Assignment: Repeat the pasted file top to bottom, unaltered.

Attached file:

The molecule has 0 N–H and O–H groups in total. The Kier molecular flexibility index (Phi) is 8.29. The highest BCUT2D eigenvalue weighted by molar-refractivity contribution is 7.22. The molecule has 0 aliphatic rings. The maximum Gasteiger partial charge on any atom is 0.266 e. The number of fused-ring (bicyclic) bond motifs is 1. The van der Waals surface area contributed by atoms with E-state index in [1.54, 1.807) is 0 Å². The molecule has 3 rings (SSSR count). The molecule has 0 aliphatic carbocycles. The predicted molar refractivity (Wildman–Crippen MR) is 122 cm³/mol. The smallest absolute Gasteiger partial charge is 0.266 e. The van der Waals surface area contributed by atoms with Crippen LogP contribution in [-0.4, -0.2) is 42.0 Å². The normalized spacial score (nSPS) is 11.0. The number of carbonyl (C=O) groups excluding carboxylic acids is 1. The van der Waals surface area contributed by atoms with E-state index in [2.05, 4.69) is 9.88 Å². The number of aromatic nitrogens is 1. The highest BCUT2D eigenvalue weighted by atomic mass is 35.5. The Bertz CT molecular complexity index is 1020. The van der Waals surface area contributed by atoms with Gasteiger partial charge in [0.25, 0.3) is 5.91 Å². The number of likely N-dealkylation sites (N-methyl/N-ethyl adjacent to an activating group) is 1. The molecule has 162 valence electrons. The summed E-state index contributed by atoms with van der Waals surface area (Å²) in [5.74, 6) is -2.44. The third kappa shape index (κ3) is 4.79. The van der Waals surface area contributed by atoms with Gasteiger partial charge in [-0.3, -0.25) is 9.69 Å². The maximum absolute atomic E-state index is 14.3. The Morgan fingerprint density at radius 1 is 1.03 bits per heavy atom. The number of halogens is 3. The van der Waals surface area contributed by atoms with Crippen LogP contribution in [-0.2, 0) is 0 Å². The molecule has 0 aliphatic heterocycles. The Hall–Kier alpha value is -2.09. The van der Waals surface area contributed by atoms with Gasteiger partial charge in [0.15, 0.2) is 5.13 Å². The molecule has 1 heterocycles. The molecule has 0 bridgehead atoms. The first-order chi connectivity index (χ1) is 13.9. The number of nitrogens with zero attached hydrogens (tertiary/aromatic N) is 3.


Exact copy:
The molecule has 0 N–H and O–H groups in total. The Kier molecular flexibility index (Phi) is 8.29. The highest BCUT2D eigenvalue weighted by molar-refractivity contribution is 7.22. The molecule has 0 aliphatic rings. The maximum Gasteiger partial charge on any atom is 0.266 e. The number of fused-ring (bicyclic) bond motifs is 1. The van der Waals surface area contributed by atoms with E-state index in [1.54, 1.807) is 0 Å². The molecule has 3 rings (SSSR count). The molecule has 0 aliphatic carbocycles. The predicted molar refractivity (Wildman–Crippen MR) is 122 cm³/mol. The smallest absolute Gasteiger partial charge is 0.266 e. The van der Waals surface area contributed by atoms with Crippen LogP contribution in [-0.4, -0.2) is 42.0 Å². The normalized spacial score (nSPS) is 11.0. The number of carbonyl (C=O) groups excluding carboxylic acids is 1. The van der Waals surface area contributed by atoms with E-state index in [2.05, 4.69) is 9.88 Å². The number of aromatic nitrogens is 1. The highest BCUT2D eigenvalue weighted by atomic mass is 35.5. The Bertz CT molecular complexity index is 1020. The van der Waals surface area contributed by atoms with Gasteiger partial charge in [0.25, 0.3) is 5.91 Å². The number of likely N-dealkylation sites (N-methyl/N-ethyl adjacent to an activating group) is 1. The molecule has 162 valence electrons. The summed E-state index contributed by atoms with van der Waals surface area (Å²) in [5.74, 6) is -2.44. The third kappa shape index (κ3) is 4.79. The van der Waals surface area contributed by atoms with Gasteiger partial charge in [-0.3, -0.25) is 9.69 Å². The maximum absolute atomic E-state index is 14.3. The Morgan fingerprint density at radius 1 is 1.03 bits per heavy atom. The number of halogens is 3. The van der Waals surface area contributed by atoms with Crippen LogP contribution in [-0.2, 0) is 0 Å². The molecule has 0 aliphatic heterocycles. The Hall–Kier alpha value is -2.09. The van der Waals surface area contributed by atoms with Gasteiger partial charge in [0.15, 0.2) is 5.13 Å². The molecule has 1 heterocycles. The molecule has 0 bridgehead atoms. The first-order chi connectivity index (χ1) is 13.9. The number of nitrogens with zero attached hydrogens (tertiary/aromatic N) is 3.